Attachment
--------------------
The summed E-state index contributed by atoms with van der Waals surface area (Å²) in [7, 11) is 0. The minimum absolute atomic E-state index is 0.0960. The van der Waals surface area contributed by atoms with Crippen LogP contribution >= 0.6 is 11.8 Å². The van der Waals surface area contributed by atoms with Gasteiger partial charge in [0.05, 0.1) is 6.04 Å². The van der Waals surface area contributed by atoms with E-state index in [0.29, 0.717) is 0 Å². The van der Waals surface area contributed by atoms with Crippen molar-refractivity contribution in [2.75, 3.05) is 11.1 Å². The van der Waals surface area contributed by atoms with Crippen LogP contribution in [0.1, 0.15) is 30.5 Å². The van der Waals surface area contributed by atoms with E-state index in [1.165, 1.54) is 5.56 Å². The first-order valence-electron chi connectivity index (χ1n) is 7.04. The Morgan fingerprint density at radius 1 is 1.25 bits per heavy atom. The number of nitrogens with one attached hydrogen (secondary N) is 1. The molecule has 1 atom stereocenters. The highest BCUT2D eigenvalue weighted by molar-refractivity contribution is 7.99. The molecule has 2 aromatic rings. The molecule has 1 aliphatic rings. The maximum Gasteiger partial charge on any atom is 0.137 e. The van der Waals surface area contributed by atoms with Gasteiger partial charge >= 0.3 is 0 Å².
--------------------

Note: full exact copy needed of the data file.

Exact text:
The summed E-state index contributed by atoms with van der Waals surface area (Å²) in [7, 11) is 0. The minimum absolute atomic E-state index is 0.0960. The van der Waals surface area contributed by atoms with Crippen LogP contribution >= 0.6 is 11.8 Å². The van der Waals surface area contributed by atoms with Gasteiger partial charge in [0.05, 0.1) is 6.04 Å². The van der Waals surface area contributed by atoms with E-state index in [0.29, 0.717) is 0 Å². The van der Waals surface area contributed by atoms with Crippen molar-refractivity contribution in [2.75, 3.05) is 11.1 Å². The van der Waals surface area contributed by atoms with Crippen LogP contribution in [0.1, 0.15) is 30.5 Å². The van der Waals surface area contributed by atoms with E-state index in [1.165, 1.54) is 5.56 Å². The first-order valence-electron chi connectivity index (χ1n) is 7.04. The Morgan fingerprint density at radius 1 is 1.25 bits per heavy atom. The number of nitrogens with one attached hydrogen (secondary N) is 1. The molecule has 1 atom stereocenters. The highest BCUT2D eigenvalue weighted by molar-refractivity contribution is 7.99. The molecule has 2 aromatic rings. The molecule has 1 aliphatic rings. The maximum Gasteiger partial charge on any atom is 0.137 e. The van der Waals surface area contributed by atoms with Gasteiger partial charge >= 0.3 is 0 Å².